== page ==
MPIGI (Uganda) • When Ms Agatha Namusisi, 64, let her grandson leave Uganda for medical treatment abroad, she assumed he would return, but more than a year later she says he has disappeared.
"They are nowhere to be seen," Ms Namusisi said of the seven-year-old boy and his Ugandan carer who travelled together to the United States in May last year, after an Arizona-based Christian charity arranged for surgery to correct his crippling spinal deformity.
The case is just one example of international adoption gone wrong through misunderstanding, negligence or even criminality, a trend that has Ugandan lawmakers worried, with a 400 per cent increase in orphans going to the US alone between 2006 and 2013.
African Children's Charities (ACC) paid for Ms Namusisi's grandson, Mohammad Luwasi, to travel to the US and receive pro bono surgery after reading a newspaper report about his plight.
Believing him to be an orphan, on the basis of allegedly false documents, the charity took custody of the boy and, according to Mr Dickson Ogwang at the Ugandan embassy in Washington, plans to have him adopted there.
But Mohammad Luwasi's father, carpenter Isha Ssemata, 29, says he wants his son back. "I don't want anyone to adopt my child."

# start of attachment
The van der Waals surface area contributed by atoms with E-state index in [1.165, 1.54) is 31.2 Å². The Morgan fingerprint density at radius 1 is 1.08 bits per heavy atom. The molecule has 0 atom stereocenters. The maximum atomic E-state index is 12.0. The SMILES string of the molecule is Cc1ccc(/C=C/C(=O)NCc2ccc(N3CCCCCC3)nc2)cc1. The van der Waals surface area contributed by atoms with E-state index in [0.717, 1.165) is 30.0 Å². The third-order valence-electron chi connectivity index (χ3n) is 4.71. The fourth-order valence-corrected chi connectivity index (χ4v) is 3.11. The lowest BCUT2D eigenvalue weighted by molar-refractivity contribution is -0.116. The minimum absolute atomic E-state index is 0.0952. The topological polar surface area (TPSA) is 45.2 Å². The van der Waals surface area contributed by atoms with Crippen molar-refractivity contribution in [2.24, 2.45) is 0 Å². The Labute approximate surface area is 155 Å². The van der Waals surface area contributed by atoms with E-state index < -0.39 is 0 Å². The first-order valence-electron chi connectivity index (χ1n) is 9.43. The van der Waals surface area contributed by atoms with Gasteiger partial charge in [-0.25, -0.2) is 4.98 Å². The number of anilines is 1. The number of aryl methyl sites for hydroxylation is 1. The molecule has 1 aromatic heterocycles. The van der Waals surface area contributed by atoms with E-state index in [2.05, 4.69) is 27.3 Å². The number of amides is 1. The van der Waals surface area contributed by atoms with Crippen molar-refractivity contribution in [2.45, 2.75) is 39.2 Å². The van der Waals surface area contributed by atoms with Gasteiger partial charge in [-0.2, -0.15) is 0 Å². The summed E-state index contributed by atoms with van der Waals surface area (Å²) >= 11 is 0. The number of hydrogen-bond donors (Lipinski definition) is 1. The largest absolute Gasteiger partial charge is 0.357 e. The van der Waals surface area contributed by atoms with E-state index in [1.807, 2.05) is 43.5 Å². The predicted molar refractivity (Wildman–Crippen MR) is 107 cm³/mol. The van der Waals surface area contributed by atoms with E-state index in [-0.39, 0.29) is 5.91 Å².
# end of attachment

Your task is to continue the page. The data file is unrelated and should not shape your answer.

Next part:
A series of unfortunate events led to Mohammad Luwasi's predicament. After his wife died, Mr Ssemata couldn't afford to look after him. So he took him to live with Ms Namusisi. She too was poor. So when a charity offered to pay for his treatment, she seized the chance. Now father and grandmother fear he may never return.
"I signed papers I could not read, but I knew they were to help get this boy from here to America for treatment," said Ms Namusisi.
In Uganda, there is no word for "adoption" in the Western sense, implying permanence. Rather, sending children abroad is seen as similar to enrolling them at boarding school or an apprenticeship.
In May, Uganda's Parliament debated the "dubious circumstances" in which "hundreds" of children leave the country despite an estimated 80 per cent of so-called orphans having living relatives and the existence of a domestic adoption programme. A government report is soon to be published on alleged corruption and deception in international adoptions. The government has signalled its intent to close a legal loophole enabling foreigners to adopt, while legislators warn that some cases "border on trafficking".
ACC president Vikki Kattman denies trafficking Mohammad Luwasi - whom she called "Lewis" - and said there was no intention to put him up for adoption.
"We will legally return Lewis to Uganda when it is appropriate," Ms Kattman said. ACC insisted it operates legally in Uganda, a claim dismissed by Mr Moses Binoga, head of the country's anti-trafficking task force.
Mohammad Luwasi's case is due in court in Kampala, where Ugandan officials will argue for the boy to be returned.